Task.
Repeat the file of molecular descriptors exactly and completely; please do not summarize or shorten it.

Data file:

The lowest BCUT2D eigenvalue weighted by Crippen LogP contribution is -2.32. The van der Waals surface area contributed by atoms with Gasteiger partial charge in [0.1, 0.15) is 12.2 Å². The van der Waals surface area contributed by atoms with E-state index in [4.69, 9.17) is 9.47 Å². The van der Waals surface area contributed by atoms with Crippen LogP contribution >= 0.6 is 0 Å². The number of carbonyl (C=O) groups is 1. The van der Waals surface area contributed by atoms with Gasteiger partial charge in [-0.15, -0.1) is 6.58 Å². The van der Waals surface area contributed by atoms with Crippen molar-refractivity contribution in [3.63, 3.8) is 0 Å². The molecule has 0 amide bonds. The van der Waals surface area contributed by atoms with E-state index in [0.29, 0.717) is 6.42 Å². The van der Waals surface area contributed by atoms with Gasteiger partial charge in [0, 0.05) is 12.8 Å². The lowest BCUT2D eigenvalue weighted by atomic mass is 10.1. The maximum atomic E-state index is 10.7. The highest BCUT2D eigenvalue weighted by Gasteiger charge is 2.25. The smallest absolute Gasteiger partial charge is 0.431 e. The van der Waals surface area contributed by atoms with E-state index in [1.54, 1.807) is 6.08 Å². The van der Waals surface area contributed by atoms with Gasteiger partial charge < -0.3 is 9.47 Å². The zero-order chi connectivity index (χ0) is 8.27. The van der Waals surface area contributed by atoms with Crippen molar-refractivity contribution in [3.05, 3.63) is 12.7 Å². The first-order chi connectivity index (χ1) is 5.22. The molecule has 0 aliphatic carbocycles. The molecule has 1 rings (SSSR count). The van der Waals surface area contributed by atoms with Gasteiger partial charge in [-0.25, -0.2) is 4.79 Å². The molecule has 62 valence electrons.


The lowest BCUT2D eigenvalue weighted by Crippen LogP contribution is -2.32. The van der Waals surface area contributed by atoms with Gasteiger partial charge in [0.1, 0.15) is 12.2 Å². The van der Waals surface area contributed by atoms with E-state index in [4.69, 9.17) is 9.47 Å². The van der Waals surface area contributed by atoms with Crippen LogP contribution >= 0.6 is 0 Å². The number of carbonyl (C=O) groups is 1. The van der Waals surface area contributed by atoms with Gasteiger partial charge in [-0.15, -0.1) is 6.58 Å². The van der Waals surface area contributed by atoms with Crippen molar-refractivity contribution in [3.63, 3.8) is 0 Å². The molecule has 0 amide bonds. The van der Waals surface area contributed by atoms with E-state index in [0.29, 0.717) is 6.42 Å². The van der Waals surface area contributed by atoms with Gasteiger partial charge in [0, 0.05) is 12.8 Å². The lowest BCUT2D eigenvalue weighted by atomic mass is 10.1. The maximum atomic E-state index is 10.7. The highest BCUT2D eigenvalue weighted by Gasteiger charge is 2.25. The smallest absolute Gasteiger partial charge is 0.431 e. The van der Waals surface area contributed by atoms with E-state index in [1.54, 1.807) is 6.08 Å². The van der Waals surface area contributed by atoms with Gasteiger partial charge < -0.3 is 9.47 Å². The zero-order chi connectivity index (χ0) is 8.27. The van der Waals surface area contributed by atoms with Crippen molar-refractivity contribution in [3.05, 3.63) is 12.7 Å². The first-order chi connectivity index (χ1) is 5.22. The molecule has 0 aliphatic carbocycles. The molecule has 1 rings (SSSR count). The van der Waals surface area contributed by atoms with Gasteiger partial charge in [-0.25, -0.2) is 4.79 Å². The molecule has 62 valence electrons.